FACTORS AFFECTING GOAL COMPLETION
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PRESENTED TO THE GRADUATE COMMITTEE
OF LYNDON STATE COLLEGE,
Attrition in Adult Basic Education programs is a problem that has concerned tutors and administrators since the advent of the program. It is estimated that approximately 60% of those who enroll in ABE either to acquire basic literacy skills, prepare for a GED, study for their drivers permit or Commercial Drivers License, learn introductory computer skills, brush-up on basic reading, writing, and math skills, or prepare for U.S. citizenship leave the program before reaching their goal(s).
Various studies have been done, particularly in the last decade, attempting to determine what factors influence dropout and persistence. Most research has been quantitative, focusing on reasons for dropout, using data from end-of-the-year reports and Department of Education statistics. The validity of this information is dependent upon the accuracy of the person filling out the exit sheet. Interpretations of federal questionnaires can vary from state to state. Often the reasons a person leaves the program are not known and follow-up can be difficult.
This study questioned successful goal completers directly about factors that influenced their persistence. Ten former students were interviewed and their responses taped, transcribed, and analyzed, in an attempt to isolate the characteristics or factors that encouraged continuation until completion of their goals. A demographics sheet covered: sex, age, marital status, length of time spent working on the goal, length of time from enrollment to completion of the goal, employment, family, class location, number of tutors worked with, last grade completed in school, last grade parents completed, prior school experience, diagnosis of learning disabilities, perception of learning, medical problems as a child, medication used (as a child or when an ABE student), and self-determination in approaching tasks. The main interview questions started out by asking what helped them reach their goals and, if they had thought of quitting, what kept them going. Other issues addressed were the impact of making progress, interest in subjects, program aspects (time of classes, etc.), self-esteem, and support.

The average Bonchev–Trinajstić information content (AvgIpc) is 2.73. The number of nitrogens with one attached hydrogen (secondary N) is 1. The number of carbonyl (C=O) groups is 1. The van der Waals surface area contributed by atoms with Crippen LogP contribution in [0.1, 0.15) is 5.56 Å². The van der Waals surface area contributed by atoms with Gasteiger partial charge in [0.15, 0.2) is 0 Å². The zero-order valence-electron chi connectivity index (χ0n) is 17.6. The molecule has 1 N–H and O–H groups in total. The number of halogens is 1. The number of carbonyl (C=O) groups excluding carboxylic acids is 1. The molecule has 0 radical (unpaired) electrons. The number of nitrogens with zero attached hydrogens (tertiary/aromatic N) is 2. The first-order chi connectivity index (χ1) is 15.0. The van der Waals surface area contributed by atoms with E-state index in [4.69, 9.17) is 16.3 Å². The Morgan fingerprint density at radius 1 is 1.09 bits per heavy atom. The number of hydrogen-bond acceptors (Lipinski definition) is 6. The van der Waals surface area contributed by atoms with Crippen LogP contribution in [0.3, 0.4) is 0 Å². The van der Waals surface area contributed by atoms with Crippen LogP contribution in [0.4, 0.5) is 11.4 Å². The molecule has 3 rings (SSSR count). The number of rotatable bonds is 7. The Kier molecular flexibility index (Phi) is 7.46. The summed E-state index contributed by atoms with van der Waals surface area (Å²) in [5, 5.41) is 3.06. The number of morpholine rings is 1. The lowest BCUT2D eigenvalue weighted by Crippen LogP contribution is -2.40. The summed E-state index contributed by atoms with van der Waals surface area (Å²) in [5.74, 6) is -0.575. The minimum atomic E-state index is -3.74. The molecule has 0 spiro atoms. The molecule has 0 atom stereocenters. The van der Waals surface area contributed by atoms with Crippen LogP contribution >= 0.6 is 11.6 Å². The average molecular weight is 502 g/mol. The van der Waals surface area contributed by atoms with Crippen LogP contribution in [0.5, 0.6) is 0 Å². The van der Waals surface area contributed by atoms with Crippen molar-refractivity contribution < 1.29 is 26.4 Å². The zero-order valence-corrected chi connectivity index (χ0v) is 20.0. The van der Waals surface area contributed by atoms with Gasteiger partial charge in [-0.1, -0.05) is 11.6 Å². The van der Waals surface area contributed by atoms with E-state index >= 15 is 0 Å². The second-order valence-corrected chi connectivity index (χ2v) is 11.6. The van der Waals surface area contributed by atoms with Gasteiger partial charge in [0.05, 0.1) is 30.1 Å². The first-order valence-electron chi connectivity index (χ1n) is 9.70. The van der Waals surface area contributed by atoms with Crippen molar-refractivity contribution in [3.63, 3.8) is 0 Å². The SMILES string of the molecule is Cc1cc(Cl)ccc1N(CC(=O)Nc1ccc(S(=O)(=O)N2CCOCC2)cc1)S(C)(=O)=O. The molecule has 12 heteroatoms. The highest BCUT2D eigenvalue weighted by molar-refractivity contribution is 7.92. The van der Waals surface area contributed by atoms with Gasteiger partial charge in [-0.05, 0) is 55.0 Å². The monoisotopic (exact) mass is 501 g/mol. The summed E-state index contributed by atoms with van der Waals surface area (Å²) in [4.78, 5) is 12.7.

Six of the ten participants said that their own determination had the greatest impact upon their perseverence. One of those six also mentioned the tutor and another the desire to learn and the goal of a B.A. One former ABE student listed the tutor as primarily responsible for her continuation but credited her children also and her desire to improve in math. Another said it was her wish to become a U.S. citizen and realizing that she was capable of doing it. The realization of ability was repeated by another, along with improved self-esteem and wanting to pass college classes. Someone else said that the goal of college and a promised party kept him going.
Other things that the participants mentioned as being factors in their continuation until completion of their goals were: making progress, improved self-esteem (low upon entry into the program but greatly improved upon success and goal attainment), presence of support (family and tutor), flexible meeting times, and convenient location of classes (home or nearby learning center).